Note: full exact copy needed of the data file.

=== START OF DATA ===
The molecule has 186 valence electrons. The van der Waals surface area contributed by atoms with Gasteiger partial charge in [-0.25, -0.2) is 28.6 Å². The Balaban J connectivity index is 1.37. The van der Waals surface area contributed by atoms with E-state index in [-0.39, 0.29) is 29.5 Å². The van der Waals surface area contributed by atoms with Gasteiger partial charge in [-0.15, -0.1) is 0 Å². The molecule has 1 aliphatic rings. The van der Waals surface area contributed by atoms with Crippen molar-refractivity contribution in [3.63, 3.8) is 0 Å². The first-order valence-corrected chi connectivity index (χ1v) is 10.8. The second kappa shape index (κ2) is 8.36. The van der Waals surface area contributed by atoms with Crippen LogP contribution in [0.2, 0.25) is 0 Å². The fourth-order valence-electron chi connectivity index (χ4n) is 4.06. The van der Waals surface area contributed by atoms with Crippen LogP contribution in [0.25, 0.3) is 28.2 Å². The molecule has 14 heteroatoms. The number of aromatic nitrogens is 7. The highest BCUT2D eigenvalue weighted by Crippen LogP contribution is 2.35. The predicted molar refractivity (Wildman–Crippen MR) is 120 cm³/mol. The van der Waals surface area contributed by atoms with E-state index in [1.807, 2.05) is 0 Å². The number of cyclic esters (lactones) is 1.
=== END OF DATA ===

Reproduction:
The molecule has 186 valence electrons. The van der Waals surface area contributed by atoms with Gasteiger partial charge in [-0.25, -0.2) is 28.6 Å². The Balaban J connectivity index is 1.37. The van der Waals surface area contributed by atoms with E-state index in [-0.39, 0.29) is 29.5 Å². The van der Waals surface area contributed by atoms with Gasteiger partial charge in [-0.15, -0.1) is 0 Å². The molecule has 1 aliphatic rings. The van der Waals surface area contributed by atoms with Crippen molar-refractivity contribution in [3.63, 3.8) is 0 Å². The first-order valence-corrected chi connectivity index (χ1v) is 10.8. The second kappa shape index (κ2) is 8.36. The van der Waals surface area contributed by atoms with Crippen LogP contribution in [0.2, 0.25) is 0 Å². The fourth-order valence-electron chi connectivity index (χ4n) is 4.06. The van der Waals surface area contributed by atoms with Crippen LogP contribution in [0.25, 0.3) is 28.2 Å². The molecule has 14 heteroatoms. The number of aromatic nitrogens is 7. The highest BCUT2D eigenvalue weighted by Crippen LogP contribution is 2.35. The predicted molar refractivity (Wildman–Crippen MR) is 120 cm³/mol. The van der Waals surface area contributed by atoms with E-state index in [1.807, 2.05) is 0 Å². The number of cyclic esters (lactones) is 1.